Free Access
Volume 575, March 2015
Article Number A74
Number of page(s) 29
Section Extragalactic astronomy
Published online 26 February 2015

Online material

Appendix A: The UVJ selection

To further test the reliability of the UVJ selection technique, we have separately stacked the galaxies classified as quiescent. The result is presented in Fig. A.1. On this plot we show what the location of the quiescent galaxies would be on the SFRM plane assuming that all their IR luminosity is coming from star formation. This is certainly wrong because in these massive galaxies dust is mostly heated by old stars, so the SFR we derive is actually an upper limit on the true star formation activity of these galaxies. However, even with this naive assumption, the derived SFRs are an order of magnitude lower than that of the star-forming sample. We also observe that the effective dust temperature, inferred from the wavelength at which the FIR emission peaks, is lower and this is expected if dust is indeed mainly heated by less massive stars.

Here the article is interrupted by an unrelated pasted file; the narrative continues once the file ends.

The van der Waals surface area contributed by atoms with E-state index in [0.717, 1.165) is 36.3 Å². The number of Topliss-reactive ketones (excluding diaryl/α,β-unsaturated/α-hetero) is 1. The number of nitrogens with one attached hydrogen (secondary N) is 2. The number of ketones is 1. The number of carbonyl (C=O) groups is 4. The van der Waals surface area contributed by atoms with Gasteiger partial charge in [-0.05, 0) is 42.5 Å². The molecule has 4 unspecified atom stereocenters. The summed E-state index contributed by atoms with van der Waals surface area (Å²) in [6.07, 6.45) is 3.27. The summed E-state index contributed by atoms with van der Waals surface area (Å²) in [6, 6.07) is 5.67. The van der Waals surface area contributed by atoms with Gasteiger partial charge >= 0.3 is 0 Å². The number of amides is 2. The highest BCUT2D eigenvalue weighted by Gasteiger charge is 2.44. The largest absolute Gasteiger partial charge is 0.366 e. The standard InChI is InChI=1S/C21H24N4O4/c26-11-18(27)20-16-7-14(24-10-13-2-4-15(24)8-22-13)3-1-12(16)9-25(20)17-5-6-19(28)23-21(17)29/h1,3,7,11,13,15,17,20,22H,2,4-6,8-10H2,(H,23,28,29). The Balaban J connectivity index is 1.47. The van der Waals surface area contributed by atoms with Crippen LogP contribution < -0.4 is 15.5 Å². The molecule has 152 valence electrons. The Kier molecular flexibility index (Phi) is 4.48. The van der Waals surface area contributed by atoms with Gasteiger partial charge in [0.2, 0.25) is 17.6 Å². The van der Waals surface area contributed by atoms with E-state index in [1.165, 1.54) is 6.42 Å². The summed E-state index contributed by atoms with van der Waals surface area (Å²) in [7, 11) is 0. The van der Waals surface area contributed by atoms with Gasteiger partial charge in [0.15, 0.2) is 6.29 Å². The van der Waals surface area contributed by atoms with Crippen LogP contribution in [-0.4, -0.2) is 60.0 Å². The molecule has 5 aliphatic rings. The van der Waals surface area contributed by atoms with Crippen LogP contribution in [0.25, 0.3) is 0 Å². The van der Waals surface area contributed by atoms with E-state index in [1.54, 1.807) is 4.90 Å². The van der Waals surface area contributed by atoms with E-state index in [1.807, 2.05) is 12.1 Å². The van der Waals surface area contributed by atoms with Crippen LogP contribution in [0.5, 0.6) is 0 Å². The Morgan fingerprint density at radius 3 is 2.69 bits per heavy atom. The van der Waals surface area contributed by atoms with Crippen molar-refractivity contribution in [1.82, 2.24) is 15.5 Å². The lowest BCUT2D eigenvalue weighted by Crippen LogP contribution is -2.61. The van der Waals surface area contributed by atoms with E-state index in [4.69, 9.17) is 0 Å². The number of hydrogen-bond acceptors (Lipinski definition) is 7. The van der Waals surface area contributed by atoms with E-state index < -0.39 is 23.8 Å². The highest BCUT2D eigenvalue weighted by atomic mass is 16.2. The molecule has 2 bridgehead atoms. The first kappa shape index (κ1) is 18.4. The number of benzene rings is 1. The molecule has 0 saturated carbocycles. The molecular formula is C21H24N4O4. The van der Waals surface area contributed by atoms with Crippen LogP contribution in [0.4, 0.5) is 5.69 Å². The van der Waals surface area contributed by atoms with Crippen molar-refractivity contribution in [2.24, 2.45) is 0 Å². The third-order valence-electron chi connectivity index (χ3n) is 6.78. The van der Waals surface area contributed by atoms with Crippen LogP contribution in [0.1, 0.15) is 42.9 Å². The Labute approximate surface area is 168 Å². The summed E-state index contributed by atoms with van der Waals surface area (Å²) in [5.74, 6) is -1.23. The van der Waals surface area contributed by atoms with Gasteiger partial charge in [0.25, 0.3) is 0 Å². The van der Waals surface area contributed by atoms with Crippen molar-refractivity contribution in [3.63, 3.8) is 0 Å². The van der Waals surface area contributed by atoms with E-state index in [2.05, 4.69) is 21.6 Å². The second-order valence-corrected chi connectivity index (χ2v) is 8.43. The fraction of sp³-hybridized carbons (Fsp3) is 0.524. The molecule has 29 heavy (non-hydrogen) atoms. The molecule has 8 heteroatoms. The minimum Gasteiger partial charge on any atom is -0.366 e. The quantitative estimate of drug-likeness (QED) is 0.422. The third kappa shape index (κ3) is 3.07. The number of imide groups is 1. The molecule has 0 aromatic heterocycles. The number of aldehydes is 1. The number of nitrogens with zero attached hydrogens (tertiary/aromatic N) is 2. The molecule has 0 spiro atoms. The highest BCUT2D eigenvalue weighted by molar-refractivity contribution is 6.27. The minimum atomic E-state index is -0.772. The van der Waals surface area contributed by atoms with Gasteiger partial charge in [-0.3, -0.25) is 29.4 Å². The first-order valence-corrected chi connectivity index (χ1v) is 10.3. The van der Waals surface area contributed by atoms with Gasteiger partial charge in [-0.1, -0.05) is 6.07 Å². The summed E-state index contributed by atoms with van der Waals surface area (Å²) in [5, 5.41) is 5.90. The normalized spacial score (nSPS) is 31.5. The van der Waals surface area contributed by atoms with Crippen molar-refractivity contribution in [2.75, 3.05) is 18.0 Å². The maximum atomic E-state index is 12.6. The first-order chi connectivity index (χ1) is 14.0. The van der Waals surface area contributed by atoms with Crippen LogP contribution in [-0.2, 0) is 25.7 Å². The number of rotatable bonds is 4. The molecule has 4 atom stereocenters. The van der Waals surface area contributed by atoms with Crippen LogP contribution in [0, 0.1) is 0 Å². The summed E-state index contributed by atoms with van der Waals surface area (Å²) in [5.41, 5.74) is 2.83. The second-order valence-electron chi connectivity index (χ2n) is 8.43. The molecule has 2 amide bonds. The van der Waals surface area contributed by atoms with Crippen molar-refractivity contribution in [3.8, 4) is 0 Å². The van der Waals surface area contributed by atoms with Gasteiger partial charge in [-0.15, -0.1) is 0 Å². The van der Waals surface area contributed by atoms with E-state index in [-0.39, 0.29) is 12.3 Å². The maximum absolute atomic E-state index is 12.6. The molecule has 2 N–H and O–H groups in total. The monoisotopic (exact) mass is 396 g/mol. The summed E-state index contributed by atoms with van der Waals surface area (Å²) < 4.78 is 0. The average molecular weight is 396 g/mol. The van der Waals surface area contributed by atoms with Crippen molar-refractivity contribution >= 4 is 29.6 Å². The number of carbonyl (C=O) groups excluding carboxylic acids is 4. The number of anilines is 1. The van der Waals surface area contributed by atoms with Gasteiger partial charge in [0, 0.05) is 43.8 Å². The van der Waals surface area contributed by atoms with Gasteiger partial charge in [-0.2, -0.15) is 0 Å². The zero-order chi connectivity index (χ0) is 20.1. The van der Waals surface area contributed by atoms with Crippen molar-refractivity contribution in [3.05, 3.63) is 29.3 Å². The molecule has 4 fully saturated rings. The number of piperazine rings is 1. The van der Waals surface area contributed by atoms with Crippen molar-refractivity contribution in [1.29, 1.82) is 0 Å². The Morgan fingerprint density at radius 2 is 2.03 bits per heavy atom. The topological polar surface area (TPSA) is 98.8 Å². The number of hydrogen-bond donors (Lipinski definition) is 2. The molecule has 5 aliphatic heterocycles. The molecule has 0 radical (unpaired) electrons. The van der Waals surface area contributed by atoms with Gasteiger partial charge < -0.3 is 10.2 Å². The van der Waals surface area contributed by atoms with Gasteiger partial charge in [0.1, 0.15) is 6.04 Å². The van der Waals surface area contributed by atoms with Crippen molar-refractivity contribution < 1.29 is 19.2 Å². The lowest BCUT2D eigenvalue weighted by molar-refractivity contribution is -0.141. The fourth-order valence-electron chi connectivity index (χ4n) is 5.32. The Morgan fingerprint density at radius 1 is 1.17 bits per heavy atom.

thumbnail Fig. A.1

Same as Fig. 16, this time also showing the location of UVJ passive galaxies. In each panel, the blue line shows the average stacked SFR (Sect. 4.2), and the green lines above and below show the 1σ dispersion obtained with scatter stacking. The orange horizontal line shows the detection limit of Herschel in SFR. The red line shows the stacked SFR of UVJ passive galaxies, naively assuming that all the IR light comes from star formation. This is a conservative upper limit, since in these galaxies dust is predominantly heated by old stars, and the effective dust temperature inferred from the FIR SED is much colder than for actively star-forming galaxies of comparable mass.

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Appendix B: Tests of our methods on simulated images

To test all of these procedures, we build a set of simulated images. We design these to be as close as possible to the real images in a statistical sense, i.e., the same photometric and confusion noise, and the same number counts.